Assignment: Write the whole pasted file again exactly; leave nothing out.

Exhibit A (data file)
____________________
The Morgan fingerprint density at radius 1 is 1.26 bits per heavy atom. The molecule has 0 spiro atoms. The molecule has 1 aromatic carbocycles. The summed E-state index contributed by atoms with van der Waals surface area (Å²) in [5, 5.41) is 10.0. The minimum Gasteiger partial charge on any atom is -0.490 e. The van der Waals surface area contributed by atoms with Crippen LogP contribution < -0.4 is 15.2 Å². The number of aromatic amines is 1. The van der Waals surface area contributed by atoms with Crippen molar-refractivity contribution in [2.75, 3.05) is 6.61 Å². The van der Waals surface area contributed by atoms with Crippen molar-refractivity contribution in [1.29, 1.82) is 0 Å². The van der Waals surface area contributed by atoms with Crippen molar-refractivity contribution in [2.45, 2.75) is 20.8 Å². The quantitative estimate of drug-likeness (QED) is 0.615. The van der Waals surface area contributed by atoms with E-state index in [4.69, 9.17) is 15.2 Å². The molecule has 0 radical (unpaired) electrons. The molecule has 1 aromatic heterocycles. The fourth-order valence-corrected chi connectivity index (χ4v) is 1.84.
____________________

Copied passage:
The Morgan fingerprint density at radius 1 is 1.26 bits per heavy atom. The molecule has 0 spiro atoms. The molecule has 1 aromatic carbocycles. The summed E-state index contributed by atoms with van der Waals surface area (Å²) in [5, 5.41) is 10.0. The minimum Gasteiger partial charge on any atom is -0.490 e. The van der Waals surface area contributed by atoms with Crippen LogP contribution < -0.4 is 15.2 Å². The number of aromatic amines is 1. The van der Waals surface area contributed by atoms with Crippen molar-refractivity contribution in [2.75, 3.05) is 6.61 Å². The van der Waals surface area contributed by atoms with Crippen molar-refractivity contribution in [1.29, 1.82) is 0 Å². The van der Waals surface area contributed by atoms with Crippen molar-refractivity contribution in [2.45, 2.75) is 20.8 Å². The quantitative estimate of drug-likeness (QED) is 0.615. The van der Waals surface area contributed by atoms with E-state index in [4.69, 9.17) is 15.2 Å². The molecule has 0 radical (unpaired) electrons. The molecule has 1 aromatic heterocycles. The fourth-order valence-corrected chi connectivity index (χ4v) is 1.84.